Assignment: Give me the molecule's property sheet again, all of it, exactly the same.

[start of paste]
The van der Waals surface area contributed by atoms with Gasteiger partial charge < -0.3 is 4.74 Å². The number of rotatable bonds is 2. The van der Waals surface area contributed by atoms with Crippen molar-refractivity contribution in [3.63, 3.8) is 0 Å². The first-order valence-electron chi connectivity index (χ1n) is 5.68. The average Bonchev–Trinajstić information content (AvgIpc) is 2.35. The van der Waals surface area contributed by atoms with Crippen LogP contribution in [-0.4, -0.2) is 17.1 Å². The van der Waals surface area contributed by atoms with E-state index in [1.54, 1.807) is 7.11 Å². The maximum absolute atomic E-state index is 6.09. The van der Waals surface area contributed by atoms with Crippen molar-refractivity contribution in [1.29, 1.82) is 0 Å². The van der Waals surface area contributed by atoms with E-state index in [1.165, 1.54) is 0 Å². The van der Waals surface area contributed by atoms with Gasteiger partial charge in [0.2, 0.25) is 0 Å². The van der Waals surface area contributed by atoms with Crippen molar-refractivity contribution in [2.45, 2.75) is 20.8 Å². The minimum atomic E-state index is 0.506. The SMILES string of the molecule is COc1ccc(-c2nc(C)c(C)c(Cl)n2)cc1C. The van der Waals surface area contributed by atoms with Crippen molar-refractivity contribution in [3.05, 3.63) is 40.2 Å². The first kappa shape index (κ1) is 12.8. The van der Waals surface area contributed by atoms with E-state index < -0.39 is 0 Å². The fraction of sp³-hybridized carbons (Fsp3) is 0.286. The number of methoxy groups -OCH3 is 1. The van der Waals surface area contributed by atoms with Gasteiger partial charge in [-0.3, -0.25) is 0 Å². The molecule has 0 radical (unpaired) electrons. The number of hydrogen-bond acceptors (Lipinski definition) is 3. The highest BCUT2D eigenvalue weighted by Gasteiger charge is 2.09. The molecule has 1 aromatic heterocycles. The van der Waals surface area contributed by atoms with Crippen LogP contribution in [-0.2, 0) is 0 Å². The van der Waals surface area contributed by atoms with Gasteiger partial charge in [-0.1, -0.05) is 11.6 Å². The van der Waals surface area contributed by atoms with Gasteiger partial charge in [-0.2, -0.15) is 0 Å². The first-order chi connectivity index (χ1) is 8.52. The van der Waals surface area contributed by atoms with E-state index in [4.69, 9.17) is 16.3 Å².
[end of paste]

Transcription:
The van der Waals surface area contributed by atoms with Gasteiger partial charge < -0.3 is 4.74 Å². The number of rotatable bonds is 2. The van der Waals surface area contributed by atoms with Crippen molar-refractivity contribution in [3.63, 3.8) is 0 Å². The first-order valence-electron chi connectivity index (χ1n) is 5.68. The average Bonchev–Trinajstić information content (AvgIpc) is 2.35. The van der Waals surface area contributed by atoms with Crippen LogP contribution in [-0.4, -0.2) is 17.1 Å². The van der Waals surface area contributed by atoms with E-state index in [1.54, 1.807) is 7.11 Å². The maximum absolute atomic E-state index is 6.09. The van der Waals surface area contributed by atoms with Crippen molar-refractivity contribution in [1.29, 1.82) is 0 Å². The van der Waals surface area contributed by atoms with E-state index in [1.165, 1.54) is 0 Å². The van der Waals surface area contributed by atoms with Gasteiger partial charge in [0.2, 0.25) is 0 Å². The van der Waals surface area contributed by atoms with Crippen molar-refractivity contribution in [2.45, 2.75) is 20.8 Å². The minimum atomic E-state index is 0.506. The SMILES string of the molecule is COc1ccc(-c2nc(C)c(C)c(Cl)n2)cc1C. The van der Waals surface area contributed by atoms with Crippen molar-refractivity contribution in [3.05, 3.63) is 40.2 Å². The first kappa shape index (κ1) is 12.8. The van der Waals surface area contributed by atoms with E-state index < -0.39 is 0 Å². The fraction of sp³-hybridized carbons (Fsp3) is 0.286. The number of methoxy groups -OCH3 is 1. The van der Waals surface area contributed by atoms with Gasteiger partial charge in [-0.3, -0.25) is 0 Å². The molecule has 0 radical (unpaired) electrons. The number of hydrogen-bond acceptors (Lipinski definition) is 3. The highest BCUT2D eigenvalue weighted by Gasteiger charge is 2.09. The molecule has 1 aromatic heterocycles. The van der Waals surface area contributed by atoms with Crippen LogP contribution in [-0.2, 0) is 0 Å². The van der Waals surface area contributed by atoms with Gasteiger partial charge in [-0.1, -0.05) is 11.6 Å². The van der Waals surface area contributed by atoms with Gasteiger partial charge in [-0.2, -0.15) is 0 Å². The first-order chi connectivity index (χ1) is 8.52. The van der Waals surface area contributed by atoms with E-state index in [4.69, 9.17) is 16.3 Å².